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PNW breaks ground on bioscience innovation building

The Bioscience Innovation Building, described as a state-of-the-art STEM-centered facility, will house Purdue University Northwest's nursing and biological sciences departments. 

HAMMOND — Health care took a step into the future at Thursday’s ceremonial groundbreaking for Purdue University Northwest’s $40 million state-of-the-art Bioscience Innovation Building.

The 68,000-square-foot facility being constructed south of the Student Union and Library and east of Lawshe Hall on the Hammond campus will house Purdue Northwest’s College of Nursing and the Biological Sciences department. This department is part of the university’s College of Engineering and Sciences.

Construction began in July with completion expected by spring 2020.

Designed to encourage collaborative cutting-edge research and advanced STEM opportunities, the building will feature instructional laboratories and classrooms for the growing health care and bioscience industries, according to Doug Clark, director of strategic marketing & communications at PNW.

University officials and students joined local and state officials to celebrate the groundbreaking as the fall semester began.

One of the guest speakers, state Rep. Hal Slager, R-Schererville, championed the project at the Statehouse in an effort that resulted in a $35 million appropriation in state funds for the Bioscience Innovation Building.

“This institution, this campus, has become an anchor for Northwest Indiana,” Slager said.

“Our campaign to educate my colleagues in the Legislature was not only that Purdue Northwest was an anchor institution, but truly a gateway to Northwest Indiana,” he said. “What we are witnessing today is a transformational project for not only this campus, but all of Northwest Indiana.”

Health care now represents the No. 2 economic driver in Northwest Indiana, noted PNW Chancellor Thomas L. Keon during the ceremony.

“There are many opportunities for Purdue Northwest to impact our students and faculty with this new building, and that flows over to all of Northwest Indiana,” Keon said. “We are truly grateful for the tremendous support for this project from our legislative delegation, donors and alumni, as well as faculty and staff.”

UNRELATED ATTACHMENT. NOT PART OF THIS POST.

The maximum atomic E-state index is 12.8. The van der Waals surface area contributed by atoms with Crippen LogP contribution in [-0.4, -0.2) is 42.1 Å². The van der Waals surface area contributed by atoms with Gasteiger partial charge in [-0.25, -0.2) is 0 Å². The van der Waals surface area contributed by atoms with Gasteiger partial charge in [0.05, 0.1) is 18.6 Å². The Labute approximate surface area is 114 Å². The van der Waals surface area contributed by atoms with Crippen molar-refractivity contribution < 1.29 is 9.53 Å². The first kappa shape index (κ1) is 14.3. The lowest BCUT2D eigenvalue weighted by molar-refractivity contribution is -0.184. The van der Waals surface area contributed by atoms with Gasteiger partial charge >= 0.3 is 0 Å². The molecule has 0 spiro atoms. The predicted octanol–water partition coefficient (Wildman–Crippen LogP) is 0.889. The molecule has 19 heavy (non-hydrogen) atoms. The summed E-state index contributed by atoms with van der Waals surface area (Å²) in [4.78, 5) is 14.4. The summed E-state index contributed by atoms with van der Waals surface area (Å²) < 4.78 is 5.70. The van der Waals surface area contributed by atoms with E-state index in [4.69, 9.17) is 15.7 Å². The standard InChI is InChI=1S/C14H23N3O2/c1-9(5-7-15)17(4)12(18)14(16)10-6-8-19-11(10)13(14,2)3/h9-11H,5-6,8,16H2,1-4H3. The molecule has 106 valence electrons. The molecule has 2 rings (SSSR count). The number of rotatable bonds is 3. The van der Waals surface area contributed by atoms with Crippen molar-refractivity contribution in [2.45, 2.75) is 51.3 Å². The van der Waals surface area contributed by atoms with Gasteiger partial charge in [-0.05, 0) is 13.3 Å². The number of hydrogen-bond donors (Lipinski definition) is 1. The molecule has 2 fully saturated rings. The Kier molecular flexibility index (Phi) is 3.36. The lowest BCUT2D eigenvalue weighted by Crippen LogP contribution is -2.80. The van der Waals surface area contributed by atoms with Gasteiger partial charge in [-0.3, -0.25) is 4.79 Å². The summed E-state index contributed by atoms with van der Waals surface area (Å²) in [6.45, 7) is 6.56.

Senior Tiffany Coffey will graduate this December from the university’s College of Nursing program and plans to be a pediatric nurse. During the ceremony, she recognized what this new facility will mean to future PNW nursing students.

“With the new building, it will be really great to have a place we can claim as our own for nursing,” she said, noting that currently nursing students take classes in different buildings across campus.

College of Nursing Dean Lisa Hopp agreed.

“This will advance clinical simulation and lab space for our continually expanding program,” said Hopp. “We also were really focused on the vibrancy of our community initiatives, keeping our partners in mind when planning the space.”

College of Engineering and Sciences Dean Kenneth Holford, a biologist, said the new Bioscience Innovation Building will enhance research and teaching in the high-demand, high-paying bioscience sector.

“Included is an upgrade of our instrumentation to give our students and faculty researchers access to the latest technology, putting them on the forefront of fast evolving fields like microbiology, biotechnology and cellular physiology,” Holford said.

Kelley Sharp, a pre-veterinary studies honors student and goalkeeper for PNW’s women’s soccer team, credited the smaller class sizes and opportunities for student research at Purdue Northwest in preparing her for her dream of becoming a zoo veterinarian.

“The Bioscience Innovation Building will benefit students with updated lab equipment and provide them the opportunity to get involved in research allowing them to make a difference in a field they are truly passionate about,” Sharp said.

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